By Jim Davis


I got your back, brother.

Ortega, in his youth, could move mountains.

Hands and knees in prayer. Our unified position

of expendable cells. I have had a cold

for seven days, I have offended

the old men doing crossword puzzles, and the woman

who fills my cup, because every forty-three seconds

I clear my nose like a wild honking goose.

I spend most of my free time alone.

This morning, ladybugs clicked the porcelain

enclosure of the ceiling lamp. And Ortega is on the run

from Reganite Contras – they’ve made a game of it.

I used to play it when I was young, when I could

move mountains. The problem with writing

in a diner with congestion is the hard, recycled

napkins that chafe your nose. Plus, if you are not

careful, you’ll spread the germs. Instead,

drug them. I’m telling you, I’m the most well-

adjusted lunatic you’ll ever want to meet.

Brother, I got so caught up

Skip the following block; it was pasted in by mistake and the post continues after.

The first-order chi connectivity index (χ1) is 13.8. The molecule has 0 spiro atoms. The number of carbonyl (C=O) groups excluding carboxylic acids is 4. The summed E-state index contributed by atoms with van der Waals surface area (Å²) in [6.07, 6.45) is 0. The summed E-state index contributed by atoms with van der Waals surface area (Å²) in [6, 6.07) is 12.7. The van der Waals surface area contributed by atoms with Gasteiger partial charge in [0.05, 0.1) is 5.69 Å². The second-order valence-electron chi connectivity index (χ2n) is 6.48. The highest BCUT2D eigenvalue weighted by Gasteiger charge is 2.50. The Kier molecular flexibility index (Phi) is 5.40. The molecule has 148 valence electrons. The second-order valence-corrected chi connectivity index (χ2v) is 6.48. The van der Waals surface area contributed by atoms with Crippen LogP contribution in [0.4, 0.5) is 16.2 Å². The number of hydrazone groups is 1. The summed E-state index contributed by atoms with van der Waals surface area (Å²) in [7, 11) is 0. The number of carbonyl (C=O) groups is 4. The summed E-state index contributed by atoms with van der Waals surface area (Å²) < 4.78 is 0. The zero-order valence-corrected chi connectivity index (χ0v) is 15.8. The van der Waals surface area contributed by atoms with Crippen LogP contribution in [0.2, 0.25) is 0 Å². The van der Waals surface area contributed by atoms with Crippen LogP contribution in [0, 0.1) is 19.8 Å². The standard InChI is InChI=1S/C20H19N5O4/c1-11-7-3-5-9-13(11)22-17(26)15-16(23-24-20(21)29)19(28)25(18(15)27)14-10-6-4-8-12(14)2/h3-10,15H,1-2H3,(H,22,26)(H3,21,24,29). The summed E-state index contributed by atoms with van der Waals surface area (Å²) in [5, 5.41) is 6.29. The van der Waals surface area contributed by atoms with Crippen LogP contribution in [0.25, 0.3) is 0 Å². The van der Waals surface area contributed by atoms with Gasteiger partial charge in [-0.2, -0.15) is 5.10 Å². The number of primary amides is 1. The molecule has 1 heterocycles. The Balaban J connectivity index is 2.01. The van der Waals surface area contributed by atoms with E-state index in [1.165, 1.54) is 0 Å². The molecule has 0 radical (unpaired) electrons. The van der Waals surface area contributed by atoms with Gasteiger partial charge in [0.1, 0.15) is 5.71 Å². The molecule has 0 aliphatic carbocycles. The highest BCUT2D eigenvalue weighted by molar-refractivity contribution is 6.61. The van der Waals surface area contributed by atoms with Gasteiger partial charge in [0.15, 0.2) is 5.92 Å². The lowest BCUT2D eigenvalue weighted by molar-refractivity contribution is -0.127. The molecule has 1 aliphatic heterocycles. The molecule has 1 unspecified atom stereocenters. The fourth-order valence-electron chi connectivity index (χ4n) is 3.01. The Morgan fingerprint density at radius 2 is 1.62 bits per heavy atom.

I almost forgot to tell you about the girl

who smiled at me from behind the pharmacy counter.

I was red-eyed and unshaved, had my hood up.

But she curled her lips briefly, and that was enough

for me to fall head over heels.



Jim Davis is a graduate of Knox College and now lives, writes and paints in Chicago. Jim edits the North Chicago Review, and will be appearing as the feature artist for the upcoming issue of Palooka Magazine. His work has appeared or is forthcoming in After Hours, Blue Mesa Review, Poetry Quarterly, The Ante Review, Chiron Review, and Contemporary American Voices, among others.

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